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Trump tweets on N. Korea talks: 'Maybe' they’ll work out

People watch a TV screen showing file footage

People watch a TV screen showing file footage of North Korean leader Kim Jong Un and President Donald Trump during a news program at the Seoul Railway Station in Seoul, South Korea, on Saturday. Credit: AP/Ahn Young-joon

President Donald Trump raised the possibility Sunday that denuclearization talks with North Korea could fail, setting lowered expectations for a breakthrough in upcoming negotiations in a tweet that said “maybe they will work out, and maybe they won’t.”

“We are a long way from conclusion on North Korea, maybe things will work out, and maybe they won’t — only time will tell . . . But the work I am doing now should have been done a long time ago!” Trump tweeted.

The missive came as the president took to Twitter to deride NBC “Meet the Press” host Chuck Todd, who questioned whether Trump had provided too many concessions to North Korea ahead of an upcoming summit between Trump and North Korean leader Kim Jong Un.

“Sleepy Eyes Chuck Todd of Fake News NBC just stated that we have given up so much in our negotiations with North Korea, and they have given up nothing,” Trump tweeted. “Wow, we haven’t given up anything & they have agreed to denuclearization (so great for World), site closure, & no more testing!”

Last week North Korea announced it was temporarily suspending its nuclear missile tests and shuttering a nuclear testing facility, ahead of the pending meeting that is still in the planning stages.

Todd, on Sunday, in an interview with White House Legislative Affairs Director Marc Short, asked whether the United States had handed Kim a “gift” by allowing him to meet with Trump without North Korea committing to denuclearization before the meeting. He also noted that Kim has yet to commit to releasing three U.S. citizens detained in a North Korean prison.

Short responded that the administration has “cautious optimism” about the upcoming summit, and noted that Trump has said if the talks are not fruitful the United States “can walk away from the table.”

“We’re going to keep up maximum pressure,” Short said. “We’re not going to stop that until we denuclearize.”

Some Republican lawmakers also struck a cautious tone about North Korea’s willingness to dismantle its nuclear weapons program.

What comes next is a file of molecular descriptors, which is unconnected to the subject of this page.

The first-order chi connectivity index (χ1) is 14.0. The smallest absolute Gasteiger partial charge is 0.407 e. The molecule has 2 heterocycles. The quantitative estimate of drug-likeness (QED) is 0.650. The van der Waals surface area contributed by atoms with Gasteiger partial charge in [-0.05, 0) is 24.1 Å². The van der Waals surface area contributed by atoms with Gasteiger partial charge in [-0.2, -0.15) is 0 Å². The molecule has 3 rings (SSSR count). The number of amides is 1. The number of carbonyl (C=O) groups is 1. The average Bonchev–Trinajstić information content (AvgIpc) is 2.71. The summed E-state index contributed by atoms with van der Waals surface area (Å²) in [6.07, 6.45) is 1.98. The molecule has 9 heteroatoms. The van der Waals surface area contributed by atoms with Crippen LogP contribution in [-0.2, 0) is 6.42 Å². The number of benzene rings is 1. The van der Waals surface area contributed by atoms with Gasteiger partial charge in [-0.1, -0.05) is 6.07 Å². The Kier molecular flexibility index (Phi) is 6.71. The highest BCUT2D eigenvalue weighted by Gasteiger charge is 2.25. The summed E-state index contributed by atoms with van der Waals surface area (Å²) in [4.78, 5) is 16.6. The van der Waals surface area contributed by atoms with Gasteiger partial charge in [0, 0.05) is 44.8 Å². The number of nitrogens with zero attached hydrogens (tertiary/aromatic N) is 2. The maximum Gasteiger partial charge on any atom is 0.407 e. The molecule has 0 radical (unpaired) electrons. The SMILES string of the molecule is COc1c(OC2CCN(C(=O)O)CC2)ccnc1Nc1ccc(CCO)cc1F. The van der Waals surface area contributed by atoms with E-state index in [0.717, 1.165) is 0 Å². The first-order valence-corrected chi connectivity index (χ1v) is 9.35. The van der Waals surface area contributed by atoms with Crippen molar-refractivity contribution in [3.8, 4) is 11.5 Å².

Sen. Bob Corker (R-Tenn.), who serves as chairman of the Senate Foreign Relations Committee, appearing on CNN’s “State of the Union,” called Kim’s recent overtures “a great public relations effort,” that administration officials and Congress viewed with “skepticism and caution.”

“To think that somebody’s going to go in and charm him out of that is not realistic,” Corker said of Trump striking a deal with Trump. “Is there some progress that can be made? I hope so.”

Sen. Tom Cotton (R-Ark.), appearing on CBS’ “Face The Nation,” said North Korea halting its nuclear testing was “better than continued testing, but it’s not much better than that.”

“It’s [an] easily reversible decision,” Cotton said. “They made no announcement about their medium or short range ballistic missiles that threaten hundreds of thousands of Americans in Korea and Japan just like it threatens our allies there.”

Trump, who returned to the White House Sunday afternoon after spending a week in South Florida, responded to all the Sunday talk show chatter on North Korea, writing on Twitter: “Funny how all of the Pundits that couldn’t come close to making a deal on North Korea are now all over the place telling me how to make a deal!”

Corker, Cotton and Short, in their respective Sunday show appearances made the case that the pending negotiations underscored the need for the Senate to quickly confirm CIA Director Mike Pompeo as Secretary of State.

Pompeo, who was tapped for the secretary of state post after Trump ousted Rex Tillerson from the role, has faced opposition from the 10 Democrats on the Senate Foreign Relations Committee and Sen. Rand Paul (R-Ky.).

With the committee set to vote on Pompeo’s nomination on Monday, the block of opposing votes could result in his nomination being forwarded to the full Senate for a vote with an “unfavorable” recommendation. Even without the panel’s endorsement, Pompeo is expected to have the necessary votes from the full Senate.

Corker said Democrats were acting in a partisan fashion by not supporting Pompeo, noting that former President Barack Obama’s nominees were easily confirmed by the committee.

“Under ordinary times, he would be confirmed overwhelmingly,” Corker said of Pompeo.

Cotton said on “Face The Nation” that Democrats’ opposition to Pompeo’s confirmation is “driven 100 percent by politics.”

Democrats on the panel, several of whom voted in favor of Pompeo’s CIA nomination, have questioned Pompeo’s ability to act as an independent voice in advising Trump on foreign policy matters.

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